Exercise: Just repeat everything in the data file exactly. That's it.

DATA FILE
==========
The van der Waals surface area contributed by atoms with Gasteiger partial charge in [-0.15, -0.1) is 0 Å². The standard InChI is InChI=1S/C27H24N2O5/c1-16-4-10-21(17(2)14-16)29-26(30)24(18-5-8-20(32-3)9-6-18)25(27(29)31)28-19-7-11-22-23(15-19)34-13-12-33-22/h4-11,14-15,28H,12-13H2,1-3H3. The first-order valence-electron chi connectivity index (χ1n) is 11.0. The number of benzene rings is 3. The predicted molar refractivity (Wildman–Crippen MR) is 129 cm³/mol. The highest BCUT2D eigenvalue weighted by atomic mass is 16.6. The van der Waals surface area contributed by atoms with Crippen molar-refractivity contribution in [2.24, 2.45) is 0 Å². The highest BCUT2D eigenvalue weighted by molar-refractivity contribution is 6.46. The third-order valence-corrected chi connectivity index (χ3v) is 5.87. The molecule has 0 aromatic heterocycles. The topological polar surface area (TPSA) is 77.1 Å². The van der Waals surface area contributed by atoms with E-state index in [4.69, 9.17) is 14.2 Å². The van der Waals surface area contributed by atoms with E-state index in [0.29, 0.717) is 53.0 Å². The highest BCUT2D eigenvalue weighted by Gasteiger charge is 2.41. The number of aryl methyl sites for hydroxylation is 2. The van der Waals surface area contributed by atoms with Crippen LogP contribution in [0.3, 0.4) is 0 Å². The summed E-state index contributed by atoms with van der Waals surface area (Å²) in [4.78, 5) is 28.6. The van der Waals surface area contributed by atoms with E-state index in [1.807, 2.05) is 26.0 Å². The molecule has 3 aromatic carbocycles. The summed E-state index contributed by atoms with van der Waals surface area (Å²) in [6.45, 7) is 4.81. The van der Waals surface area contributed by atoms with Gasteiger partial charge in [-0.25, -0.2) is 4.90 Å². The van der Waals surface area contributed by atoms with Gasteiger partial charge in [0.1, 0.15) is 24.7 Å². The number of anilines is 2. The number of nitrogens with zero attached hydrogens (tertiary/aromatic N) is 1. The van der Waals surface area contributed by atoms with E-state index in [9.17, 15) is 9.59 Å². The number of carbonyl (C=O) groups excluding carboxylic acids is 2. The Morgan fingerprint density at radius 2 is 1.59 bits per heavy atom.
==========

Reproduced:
The van der Waals surface area contributed by atoms with Gasteiger partial charge in [-0.15, -0.1) is 0 Å². The standard InChI is InChI=1S/C27H24N2O5/c1-16-4-10-21(17(2)14-16)29-26(30)24(18-5-8-20(32-3)9-6-18)25(27(29)31)28-19-7-11-22-23(15-19)34-13-12-33-22/h4-11,14-15,28H,12-13H2,1-3H3. The first-order valence-electron chi connectivity index (χ1n) is 11.0. The number of benzene rings is 3. The predicted molar refractivity (Wildman–Crippen MR) is 129 cm³/mol. The highest BCUT2D eigenvalue weighted by atomic mass is 16.6. The van der Waals surface area contributed by atoms with Crippen molar-refractivity contribution in [2.24, 2.45) is 0 Å². The highest BCUT2D eigenvalue weighted by molar-refractivity contribution is 6.46. The third-order valence-corrected chi connectivity index (χ3v) is 5.87. The molecule has 0 aromatic heterocycles. The topological polar surface area (TPSA) is 77.1 Å². The van der Waals surface area contributed by atoms with E-state index in [4.69, 9.17) is 14.2 Å². The van der Waals surface area contributed by atoms with E-state index in [0.29, 0.717) is 53.0 Å². The highest BCUT2D eigenvalue weighted by Gasteiger charge is 2.41. The number of aryl methyl sites for hydroxylation is 2. The van der Waals surface area contributed by atoms with Crippen LogP contribution in [0.3, 0.4) is 0 Å². The summed E-state index contributed by atoms with van der Waals surface area (Å²) in [4.78, 5) is 28.6. The van der Waals surface area contributed by atoms with E-state index in [1.807, 2.05) is 26.0 Å². The molecule has 3 aromatic carbocycles. The summed E-state index contributed by atoms with van der Waals surface area (Å²) in [6.45, 7) is 4.81. The van der Waals surface area contributed by atoms with Gasteiger partial charge in [-0.25, -0.2) is 4.90 Å². The van der Waals surface area contributed by atoms with Gasteiger partial charge in [0.1, 0.15) is 24.7 Å². The number of anilines is 2. The number of nitrogens with zero attached hydrogens (tertiary/aromatic N) is 1. The van der Waals surface area contributed by atoms with E-state index in [9.17, 15) is 9.59 Å². The number of carbonyl (C=O) groups excluding carboxylic acids is 2. The Morgan fingerprint density at radius 2 is 1.59 bits per heavy atom.